To Eliminate HCV Among Persons Who Use Drugs: Embrace The Complexity
“According to a recent report from Harvard’s Center for Health Law and Policy Innovation and the National Viral Hepatitis Roundtable, since 2017, many states have removed restrictions to treating hepatitis C virus (HCV) for persons enrolled in state Medicaid programs. The title of the report’s press release enthusiastically refers to “a tide of momentum washing away barriers to hepatitis C treatment” but cautions that improvements in health care infrastructure will be necessary to “ride this wave” forward to achieving HCV elimination.”

NHS England launches new hepatitis C self-testing kits
“The National Health Service (NHS) England has launched new self-testing kits as part of its Hepatitis C elimination programme. To conduct the test, a small blood sample is obtained through a finger prick and placed in a test tube. The test tube is then sent to a lab for analysis. The primary objective of the new self-testing kits is to target individuals who may not be engaged with other services such as prison and probation services and drug and alcohol support.”

Enhancing Linkage to Care by Integrating Prenatal and HCV Care
“Although universal hepatitis C virus (HCV) testing is advised for pregnant patients, there is little connection between HCV care and postpartum HCV treatment. Therefore, for a retrospective cohort study, researchers sought to assess the impact of an innovative healthcare delivery model for pregnant patients with active HCV infection on engagement with HCV treatment.”

Rapid hepatitis C virus point-of-care RNA testing and treatment at an integrated supervised consumption service in Toronto, Canada: a prospective, observational cohort study
“Despite high burden of Hepatitis C (HCV) among people who inject drugs, significant barriers to care persist. The aim of this study was to evaluate the provision of rapid, low-barrier point-of-care (POC) HCV RNA testing and linkage to care among clients of a supervised consumption service (SCS) located within a community health centre in Toronto, Canada. Secondary aims included measuring HCV RNA prevalence at baseline, HCV incidence during follow-up and exploring factors associated with HCV RNA positivity and treatment uptake.”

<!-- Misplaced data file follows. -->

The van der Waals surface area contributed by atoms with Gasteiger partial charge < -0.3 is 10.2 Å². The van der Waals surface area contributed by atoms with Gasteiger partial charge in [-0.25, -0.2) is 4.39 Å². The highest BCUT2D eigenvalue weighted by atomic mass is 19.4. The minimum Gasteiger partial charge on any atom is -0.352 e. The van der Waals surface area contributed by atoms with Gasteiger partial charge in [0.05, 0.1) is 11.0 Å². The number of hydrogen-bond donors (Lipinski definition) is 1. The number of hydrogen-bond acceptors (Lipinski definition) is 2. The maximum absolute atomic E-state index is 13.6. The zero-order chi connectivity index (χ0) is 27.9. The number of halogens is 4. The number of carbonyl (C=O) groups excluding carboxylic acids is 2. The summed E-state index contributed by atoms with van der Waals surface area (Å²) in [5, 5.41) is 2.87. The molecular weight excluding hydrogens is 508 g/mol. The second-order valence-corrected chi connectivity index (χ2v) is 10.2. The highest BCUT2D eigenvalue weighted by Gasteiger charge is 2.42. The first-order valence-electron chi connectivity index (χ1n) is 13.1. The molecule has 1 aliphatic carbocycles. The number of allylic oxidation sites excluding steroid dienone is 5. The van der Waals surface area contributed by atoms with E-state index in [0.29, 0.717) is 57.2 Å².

Getting tested for Hepatitis C can be a life saver
“Please consider asking your doctor to test for Hepatitis C. The CDC recommends that every citizen be tested at least once in their life. In 1978, when I was 15, I had open heart surgery when a transfusion gave me Hepatitis C. In my 40s, we started regular blood labs because I felt fatigued. For many years, doctors in our town noted my unchanging mildly elevated ALT and AST liver values, but never tested for Hepatitis C. Mild elevation of ALT and AST is associated with many health problems, but it’s also a signature calling card of Hepatitis C attacking the liver! I was 58 before scary sickness finally forced me to seek health care outside of our community. My new doctor took one look at my long unbroken record of elevated ALT and AST and ran the Hep C test that diagnosed my condition. The anti-viral treatment was simple and my ALT/AST returned to normal instantly. I am now clear of Hepatitis C, but I will live with damage from those many untreated years before that easy test. I am thankful for the scientists who discovered the effective cure and for the health care worker who ran the test. Ask for a Hepatitis C test. The liver you save may be your own.

How to Talk to Your Partner About Your Hep C Diagnosis
“Sexually transmitted diseases, infections and other bloodborne viruses can often be an awkward topic of discussion. Unfortunately, there are stigmas that surround them, drawing from bigger, systemic issues like gender expectations and how we should feel about our bodies. If you have feelings of shame or fear around your diagnosis—take a deep breath. A diagnosis does not determine your value as a human being or a partner.”

A Proclamation on National Hepatitis Testing Day, 2023
“Thousands of Americans die every year of viral hepatitis — infections of the liver that can be managed or cured if patients know they are infected and can get treatment.  On National Hepatitis Testing Day, we urge Americans to get tested and recommit to ensuring that those who are diagnosed can receive lifesaving care.”

What doctors wish patients knew about hepatitis A, B and C
“Viral hepatitis is a global epidemic that affects millions of people worldwide. But the tricky part is that infections with the hepatitis viruses may not show symptoms, causing many to be unaware they have this condition. In fact, many people who have acquired viral hepatitis do not realize they are infected.”

Hepatitis Awareness Month: Recognizing HIV and Hepatitis C Virus Coinfection
“During the month of May, the Health Resources and Services Administration (HRSA) recognizes Hepatitis Awareness Month and Hepatitis Testing Day on May 19. It is a time to raise awareness about the impact of viral hepatitis among people with HIV and encourage those with HIV to get tested for hepatitis C virus (HCV). HIV and viral hepatitis are syndemic conditions, or a set of linked health conditions, that adversely interact with each other and contribute to a greater impact of disease. According to Centers for Disease Control and Prevention, HCV is one of the primary causes of chronic liver disease in the U.S., and approximately 21 percent of people with HIV also have HCV.”

Expanding HCV Care: Effectiveness of Accessible Testing and Treatment for People Who Inject Drugs
“By implementing rapid point-of-care HCV RNA testing in supervised consumption services, a study achieved high testing acceptance and successful engagement with HCV care among individuals who inject drugs.”